California voters overwhelmingly rejected Proposition 23, the ballot initiative that would have suspended the 2006 Global Warming Solutions Act (AB 32) until the state’s unemployment level dropped below 5.5 percent for four consecutive quarters.

AB 32 aims to return greenhouse gas emissions in California to 1990 levels by 2020. Many Californians saw Proposition 23 as a battle between out-of-state oil producers versus environmentalists and in-state venture capitalists spurring a clean energy revolution, so it’s no surprise California rejected it by a 61 percent to 39 percent margin. But the vote was not about climate policy to the venture capitalists in Silicon Valley. Rather it was about how their investments would fall flat without the taxpayers artificially propping them up.

Businesses rightfully have an interest in protecting their bottom lines, and many of the venture capitalist firms calculated that AB 32 would be a huge boon to the so-called clean-tech industry. “AB 32 is a stimulus for economic growth and innovation,” said Tom Werner, chief executive of California-based solar panel maker SunPower Corporation. Perhaps for his industry, but not for the rest of the state. Heritage research fellow David Kreutzer points out:

In addition to the standard environmental groups, those financing the opposition to Proposition 23 are mainly financiers who stand to gain from restrictions on conventional energy and billionaires who are far removed from worries over monthly energy bills and losing a job. The problem for the other 37 million Californians is that they do worry about how they can pay higher energy bills and about getting and keeping a job.

This process, known as rent-seeking (because it causes businesses to lobby for rules in their favor at the expense of others), is bad economics, bad for the consumer, and bad for the state of California. Not only is there an opportunity cost to lobbying (business resources spent on lobbying could be spent elsewhere), but politics governed by special interests typically worsens conditions for the consumer. Consumers are the ones who bear the costs of these government policies; meanwhile, industry receives a seemingly free windfall.

The tradeoff for less greenhouse gas emissions is higher energy prices and thus lost income and higher unemployment, which is why Proposition 23 was offered in the first place. Reports on cap and trade by government, and by think tanks—independent, left-leaning, and right-leaning—all conclude that cap-and-trade policies to reduce greenhouse gas emissions are economic losers. Studies from the National Black Chamber of Commerce, The Brookings Institution, the Energy Information Administration, the Congressional Budget Office, the Environmental Protection Agency, and The Heritage Foundation all found net decreases in income and employment—even after the government spends money to subsidize green jobs.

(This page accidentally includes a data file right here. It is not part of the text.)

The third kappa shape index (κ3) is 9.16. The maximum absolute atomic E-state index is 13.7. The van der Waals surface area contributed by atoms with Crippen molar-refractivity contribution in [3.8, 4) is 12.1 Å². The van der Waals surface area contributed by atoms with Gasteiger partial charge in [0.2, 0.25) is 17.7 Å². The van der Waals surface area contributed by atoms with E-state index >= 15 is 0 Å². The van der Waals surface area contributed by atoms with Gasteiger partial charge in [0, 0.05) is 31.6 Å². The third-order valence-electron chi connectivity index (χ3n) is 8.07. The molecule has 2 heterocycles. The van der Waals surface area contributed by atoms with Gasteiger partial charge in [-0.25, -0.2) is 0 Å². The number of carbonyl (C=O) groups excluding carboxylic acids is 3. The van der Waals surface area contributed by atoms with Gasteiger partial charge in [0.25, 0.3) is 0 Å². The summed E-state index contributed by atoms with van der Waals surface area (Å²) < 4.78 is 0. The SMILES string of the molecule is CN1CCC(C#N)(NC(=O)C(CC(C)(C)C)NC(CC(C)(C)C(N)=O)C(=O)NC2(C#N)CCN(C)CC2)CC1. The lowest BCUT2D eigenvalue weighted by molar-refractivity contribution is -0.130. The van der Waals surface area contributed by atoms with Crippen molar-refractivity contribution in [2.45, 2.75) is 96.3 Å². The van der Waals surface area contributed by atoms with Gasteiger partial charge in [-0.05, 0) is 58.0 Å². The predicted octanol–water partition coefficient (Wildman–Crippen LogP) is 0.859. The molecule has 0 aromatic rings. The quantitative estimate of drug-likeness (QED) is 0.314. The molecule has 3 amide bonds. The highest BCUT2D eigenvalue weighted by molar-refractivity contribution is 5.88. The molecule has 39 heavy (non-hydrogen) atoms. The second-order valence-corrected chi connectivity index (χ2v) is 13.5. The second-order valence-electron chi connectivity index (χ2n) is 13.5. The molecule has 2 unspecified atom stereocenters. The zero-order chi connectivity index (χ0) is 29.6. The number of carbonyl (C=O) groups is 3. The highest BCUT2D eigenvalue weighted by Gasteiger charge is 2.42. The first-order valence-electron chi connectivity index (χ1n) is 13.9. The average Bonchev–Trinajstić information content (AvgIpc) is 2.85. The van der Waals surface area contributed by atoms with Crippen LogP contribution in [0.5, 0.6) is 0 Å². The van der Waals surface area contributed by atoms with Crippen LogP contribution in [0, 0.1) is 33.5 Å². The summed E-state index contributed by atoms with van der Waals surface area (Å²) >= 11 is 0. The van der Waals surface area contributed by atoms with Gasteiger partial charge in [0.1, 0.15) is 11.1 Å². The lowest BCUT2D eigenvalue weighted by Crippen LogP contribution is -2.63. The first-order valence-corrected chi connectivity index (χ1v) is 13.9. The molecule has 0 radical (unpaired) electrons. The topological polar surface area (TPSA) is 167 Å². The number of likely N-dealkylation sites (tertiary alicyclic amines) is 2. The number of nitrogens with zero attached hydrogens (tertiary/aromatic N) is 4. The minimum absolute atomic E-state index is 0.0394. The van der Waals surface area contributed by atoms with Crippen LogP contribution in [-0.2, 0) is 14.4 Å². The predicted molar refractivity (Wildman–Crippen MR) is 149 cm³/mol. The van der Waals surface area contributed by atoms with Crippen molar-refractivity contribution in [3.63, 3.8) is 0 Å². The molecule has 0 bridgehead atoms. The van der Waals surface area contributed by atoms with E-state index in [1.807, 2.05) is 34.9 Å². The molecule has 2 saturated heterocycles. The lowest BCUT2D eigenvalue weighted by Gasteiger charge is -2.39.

Venture capitalists should bear the risk and, therefore, reap the rewards or suffer the consequences of an investment decision. But if the government dictates these decisions by subsidizing a portion of the project, the venture capitalists receive all the rewards with minimal risk. With start-up companies and large corporations alike receiving money from the government through direct subsidies, tax credits, and unnecessary regulations, firms will divert investments to clean-energy technology away from other potentially more profitable and value-creating investments.

Alternative energy sources may be able to compete economically with more conventional ones and eventually replace them, but that process should be driven by the market. As Kreutzer notes, “Just as cars replaced horse-drawn carriages and electric lights replaced kerosene lamps (which replaced whale-oil lamps) and jetliners replaced passenger steam ships, it is likely that some new forms of energy will out-compete the old forms. If so, the developers won’t need mandates to get consumers to use them.” Profits and losses are a much better indicator of what producers should supply than what the government tells us we need.

The rejection of Proposition 23 may seem like a victory for environmentalists hoping to revive a national cap-and-trade program. But it’s more of the same: government policies that create concentrated benefits and widespread costs.